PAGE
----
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Lijun Yan, Ping Wu, Dong-Mei Gao, Jie Hu, Qian Wang, Nan-Fang Chen, Sheng-Quan Tong, Li Rao, Jing Liu
(Department of Rheumatology, Tangshan Gongren Hospita, Tangshan, Hebei, China (mainland))
Med Sci Monit 2019; 25:4716-4722
A growing body of evidence suggests that systemic lupus erythematosus (SLE) may result in reversible cognitive dysfunction. Vitamin D is considered important for neurons. The therapeutic effect of vitamin D was evaluated in a rat model of SLE.
MATERIAL AND METHODS: There were 20 male MRL/lpr mice randomly divided into the SLE model group and the vitamin D group, in addition, 10 male C57BL 6J mice were used as the control (CON) group. Vitamin D was administered intraperitoneally (2 μg/kg) for 4 weeks. After 4 weeks of continuing intervention, we tested the cognitive function using the Morris water maze. The expression of vitamin D receptor (VDR), amyloid-ß, caspase-3, and Bcl-2 were detected by western blot analysis.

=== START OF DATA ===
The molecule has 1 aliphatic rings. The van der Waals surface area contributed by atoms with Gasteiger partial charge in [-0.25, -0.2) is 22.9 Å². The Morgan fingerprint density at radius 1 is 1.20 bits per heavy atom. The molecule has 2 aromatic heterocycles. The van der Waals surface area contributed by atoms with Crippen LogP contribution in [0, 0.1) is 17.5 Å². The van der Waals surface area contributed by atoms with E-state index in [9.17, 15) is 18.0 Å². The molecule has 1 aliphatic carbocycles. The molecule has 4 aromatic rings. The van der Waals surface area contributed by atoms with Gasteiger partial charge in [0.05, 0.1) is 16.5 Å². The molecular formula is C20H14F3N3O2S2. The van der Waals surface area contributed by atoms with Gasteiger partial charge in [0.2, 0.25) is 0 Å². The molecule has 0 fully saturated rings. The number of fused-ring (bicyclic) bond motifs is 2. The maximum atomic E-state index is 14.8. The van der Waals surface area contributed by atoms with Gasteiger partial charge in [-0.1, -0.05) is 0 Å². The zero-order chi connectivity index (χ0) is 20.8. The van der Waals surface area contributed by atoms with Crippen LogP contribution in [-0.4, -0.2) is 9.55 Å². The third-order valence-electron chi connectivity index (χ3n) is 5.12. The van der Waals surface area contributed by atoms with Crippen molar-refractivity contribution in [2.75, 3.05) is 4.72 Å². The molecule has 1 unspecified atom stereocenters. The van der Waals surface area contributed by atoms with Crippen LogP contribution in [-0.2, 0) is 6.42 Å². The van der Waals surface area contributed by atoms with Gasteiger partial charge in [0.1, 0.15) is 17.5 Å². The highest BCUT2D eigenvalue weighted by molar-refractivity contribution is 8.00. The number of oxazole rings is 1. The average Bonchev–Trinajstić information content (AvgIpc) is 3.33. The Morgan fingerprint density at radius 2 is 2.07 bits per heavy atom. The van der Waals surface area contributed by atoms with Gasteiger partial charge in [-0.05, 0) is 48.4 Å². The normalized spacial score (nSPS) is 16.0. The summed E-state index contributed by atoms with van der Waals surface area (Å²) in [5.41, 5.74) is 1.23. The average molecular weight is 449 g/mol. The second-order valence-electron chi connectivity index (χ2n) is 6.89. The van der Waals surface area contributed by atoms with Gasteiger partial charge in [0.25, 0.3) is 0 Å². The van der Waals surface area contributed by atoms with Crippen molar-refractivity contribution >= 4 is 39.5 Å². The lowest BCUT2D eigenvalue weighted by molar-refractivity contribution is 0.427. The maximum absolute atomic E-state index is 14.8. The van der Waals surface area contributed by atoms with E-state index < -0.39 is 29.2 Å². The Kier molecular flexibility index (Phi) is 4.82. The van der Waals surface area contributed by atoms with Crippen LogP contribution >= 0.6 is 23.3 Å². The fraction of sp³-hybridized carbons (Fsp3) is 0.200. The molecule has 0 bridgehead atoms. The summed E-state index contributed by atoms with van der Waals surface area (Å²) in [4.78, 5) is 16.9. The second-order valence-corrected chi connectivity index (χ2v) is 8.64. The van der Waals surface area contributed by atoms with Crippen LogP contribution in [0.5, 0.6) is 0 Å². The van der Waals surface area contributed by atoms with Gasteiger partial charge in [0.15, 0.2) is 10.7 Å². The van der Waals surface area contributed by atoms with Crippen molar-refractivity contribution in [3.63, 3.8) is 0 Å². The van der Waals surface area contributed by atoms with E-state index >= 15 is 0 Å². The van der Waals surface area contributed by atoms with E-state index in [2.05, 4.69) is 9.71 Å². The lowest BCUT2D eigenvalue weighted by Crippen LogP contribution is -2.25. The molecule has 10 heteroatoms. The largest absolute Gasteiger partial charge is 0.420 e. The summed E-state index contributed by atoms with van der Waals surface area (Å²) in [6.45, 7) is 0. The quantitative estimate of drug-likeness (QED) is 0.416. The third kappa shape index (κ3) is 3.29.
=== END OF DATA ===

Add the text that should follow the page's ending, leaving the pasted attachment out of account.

RESULTS: In the present study, we observed that vitamin D treatment alleviated neurobehavioral deficits in the mice with SLE. At the molecular levels, administration of vitamin D activated the expression of VDR and reduced the number of dead cells in the CA1 region of the hippocampus as well as regulated caspase-3 and Bcl-2 expression.
CONCLUSIONS: In conclusion, our results indicated that vitamin D played a protective role by suppressing inflammatory cytokines, thereby ultimately inhibiting the progression of apoptosis in a mouse model of SLE. Vitamin D may be promising as a protective intervention in SLE with cognitive dysfunction, and more and more experiments are warranted for its clinical testing in the near future.